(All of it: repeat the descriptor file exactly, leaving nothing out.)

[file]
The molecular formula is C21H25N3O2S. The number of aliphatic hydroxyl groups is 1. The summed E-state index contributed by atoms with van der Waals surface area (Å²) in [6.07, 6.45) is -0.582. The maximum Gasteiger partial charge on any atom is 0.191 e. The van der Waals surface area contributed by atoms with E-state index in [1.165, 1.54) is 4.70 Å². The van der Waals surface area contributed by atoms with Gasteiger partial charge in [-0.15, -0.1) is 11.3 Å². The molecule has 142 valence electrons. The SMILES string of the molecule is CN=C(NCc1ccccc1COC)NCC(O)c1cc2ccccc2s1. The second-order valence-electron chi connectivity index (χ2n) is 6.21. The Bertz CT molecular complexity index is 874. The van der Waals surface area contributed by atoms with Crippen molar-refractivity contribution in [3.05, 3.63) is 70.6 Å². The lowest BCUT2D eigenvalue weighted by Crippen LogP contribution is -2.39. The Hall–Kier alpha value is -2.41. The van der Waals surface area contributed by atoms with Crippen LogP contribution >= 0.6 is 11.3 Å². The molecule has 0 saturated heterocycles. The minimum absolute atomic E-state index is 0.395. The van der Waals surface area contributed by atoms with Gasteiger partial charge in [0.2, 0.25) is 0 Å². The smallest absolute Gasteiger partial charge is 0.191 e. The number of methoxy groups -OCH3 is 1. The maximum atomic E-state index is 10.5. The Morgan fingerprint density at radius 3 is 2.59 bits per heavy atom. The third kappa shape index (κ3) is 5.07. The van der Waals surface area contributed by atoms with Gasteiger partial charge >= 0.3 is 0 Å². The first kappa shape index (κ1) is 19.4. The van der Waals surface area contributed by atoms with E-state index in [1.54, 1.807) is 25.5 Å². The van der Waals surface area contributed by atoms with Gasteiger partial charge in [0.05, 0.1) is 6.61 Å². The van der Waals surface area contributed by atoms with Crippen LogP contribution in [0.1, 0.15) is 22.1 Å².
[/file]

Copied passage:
The molecular formula is C21H25N3O2S. The number of aliphatic hydroxyl groups is 1. The summed E-state index contributed by atoms with van der Waals surface area (Å²) in [6.07, 6.45) is -0.582. The maximum Gasteiger partial charge on any atom is 0.191 e. The van der Waals surface area contributed by atoms with E-state index in [1.165, 1.54) is 4.70 Å². The van der Waals surface area contributed by atoms with Gasteiger partial charge in [-0.15, -0.1) is 11.3 Å². The molecule has 142 valence electrons. The SMILES string of the molecule is CN=C(NCc1ccccc1COC)NCC(O)c1cc2ccccc2s1. The second-order valence-electron chi connectivity index (χ2n) is 6.21. The Bertz CT molecular complexity index is 874. The van der Waals surface area contributed by atoms with Crippen molar-refractivity contribution in [3.05, 3.63) is 70.6 Å². The lowest BCUT2D eigenvalue weighted by Crippen LogP contribution is -2.39. The Hall–Kier alpha value is -2.41. The van der Waals surface area contributed by atoms with Crippen LogP contribution >= 0.6 is 11.3 Å². The molecule has 0 saturated heterocycles. The minimum absolute atomic E-state index is 0.395. The van der Waals surface area contributed by atoms with Gasteiger partial charge in [0.2, 0.25) is 0 Å². The smallest absolute Gasteiger partial charge is 0.191 e. The number of methoxy groups -OCH3 is 1. The maximum atomic E-state index is 10.5. The Morgan fingerprint density at radius 3 is 2.59 bits per heavy atom. The third kappa shape index (κ3) is 5.07. The van der Waals surface area contributed by atoms with Gasteiger partial charge >= 0.3 is 0 Å². The first kappa shape index (κ1) is 19.4. The van der Waals surface area contributed by atoms with E-state index in [1.54, 1.807) is 25.5 Å². The van der Waals surface area contributed by atoms with Gasteiger partial charge in [0.05, 0.1) is 6.61 Å². The van der Waals surface area contributed by atoms with Crippen LogP contribution in [0.1, 0.15) is 22.1 Å².